Family Time: Randy Hannagan does not get to come back to his native state of California very often with the intense schedule the World of Outlaws Sprint Series runs. The native of San Jose was able to make it home for a few days prior to the Harvest Classic at Calistoga Speedway as well as after the event as he prepared for the Gold Cup Race of Champions. Having spent some time earlier this season in California to be with his mother while she was battling healthy issues, he made the most of getting to spend some time with her and the rest of his family.
"It always feels really good to be home," said Hannagan. "You get to reminisce and see some of your friends. It's a shame it's coming to an end. It's such a short time out here. We had a week in California, but I'll take any time that I can get. Maybe at the end of the season I can come back and visit them again."
In the Swing of Things: Anytime that Chad Kemenah can take to the links and get in a round of golf, it helps him relax. Though it is often tough for him to find the time to pick up the clubs during the racing season, traveling to the West Coast provided him that opportunity in between traveling to races and working on the car.
"We've actually golfed about three or four times since we have been out here," said Kemenah. "The other day we went out there for the racer's golf outing that the National Sprint Car Hall of Fame put on. It was a pretty good time. I don't think we are good enough to put a wager on golf. We just have a blast. It's good to get out there every now and then and get away from everything, and just smack a golf ball around and just go chase it."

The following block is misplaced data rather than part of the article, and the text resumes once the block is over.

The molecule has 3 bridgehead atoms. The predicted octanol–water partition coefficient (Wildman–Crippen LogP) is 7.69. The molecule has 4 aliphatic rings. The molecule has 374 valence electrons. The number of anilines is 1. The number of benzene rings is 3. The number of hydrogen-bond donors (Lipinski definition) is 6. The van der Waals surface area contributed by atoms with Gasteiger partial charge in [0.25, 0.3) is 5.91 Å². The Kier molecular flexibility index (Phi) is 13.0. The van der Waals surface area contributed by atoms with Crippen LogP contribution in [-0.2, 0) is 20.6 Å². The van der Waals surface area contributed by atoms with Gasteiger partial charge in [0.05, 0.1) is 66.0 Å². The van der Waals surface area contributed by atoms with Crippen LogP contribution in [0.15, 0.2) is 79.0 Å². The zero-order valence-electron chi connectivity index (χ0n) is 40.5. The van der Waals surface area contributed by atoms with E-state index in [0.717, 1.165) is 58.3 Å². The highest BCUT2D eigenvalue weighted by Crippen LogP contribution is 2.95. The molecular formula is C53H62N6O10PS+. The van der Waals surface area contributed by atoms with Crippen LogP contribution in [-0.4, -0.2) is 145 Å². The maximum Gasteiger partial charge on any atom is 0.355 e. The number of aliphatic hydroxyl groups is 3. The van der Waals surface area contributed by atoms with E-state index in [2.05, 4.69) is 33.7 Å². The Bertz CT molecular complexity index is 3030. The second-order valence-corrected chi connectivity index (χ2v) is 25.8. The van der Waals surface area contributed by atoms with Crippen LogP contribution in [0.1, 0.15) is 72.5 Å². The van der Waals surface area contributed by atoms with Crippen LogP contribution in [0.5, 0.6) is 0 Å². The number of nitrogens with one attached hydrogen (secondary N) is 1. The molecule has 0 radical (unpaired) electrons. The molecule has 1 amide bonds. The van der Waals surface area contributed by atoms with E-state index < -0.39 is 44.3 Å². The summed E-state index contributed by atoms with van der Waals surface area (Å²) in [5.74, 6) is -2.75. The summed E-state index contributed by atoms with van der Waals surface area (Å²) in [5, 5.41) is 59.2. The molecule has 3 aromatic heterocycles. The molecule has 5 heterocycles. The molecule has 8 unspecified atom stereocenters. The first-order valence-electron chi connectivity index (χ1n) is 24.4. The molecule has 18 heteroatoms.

Open Tryouts: Always with one eye on the future, Jason Martin used the final weekend of the Gold Rush Tour to look at a possible crew member for next season. Martin was a little short-handed for the end of the West Coast Swing and in addition to adding some local talent, he flew his parents in to help turn the wrenches on the car as well.
"We're already looking at things for next year," said Martin. "We're looking for some good crew help and we want to see how everyone will associate with each other and get along with each other. That's the big thing out here, how everyone gets along. We just wanted to try it out now and have all winter to get to feel each other out and hopefully be good for next year."
Two-Timer: Not only is Terry McCarl always thinking about how to make his race car faster on the track, but he is always putting on his promoter's hat and pondering how to spread the word about sprint car racing to more people. He had the perfect opportunity this past week before taking to the track in the Gold Cup Race of Champions. While some of the teams were relaxing and enjoying the sights and sounds of the West Coast, McCarl was racking up some frequent flier miles heading back to Knoxville Raceway, where he has won six track championships, and where the World of Outlaws Sprint Series will race two times in 2007.
"Vermeer Corporation hired us to fly back Tuesday," said McCarl. "They had a big gathering on Wednesday night at Knoxville Raceway for their customers. There were people from all over the world there. We did two-seater rides all night. It was a lot of fun. It is always good to promote the sport of sprint car racing. Bob Vermeer the owner of the corporation had never even been to Knoxville before, and he only lives about 20 miles away. We made some money and promoted the sport of sprint car racing so that was a good time. We flew back on Thursday and got ready for Friday."
Muffled by the Locals: A brief stroll through the pit area on Friday afternoon left many people scratching their heads wondering what Daryn Pittman was up to. He had pieces of cardboard laying all over the ground and was meticulously placing them under the hood of his car. After picking up the $50,000 win in the Gold Cup Race of Champions other drivers may follow suit next season when the series returns to California.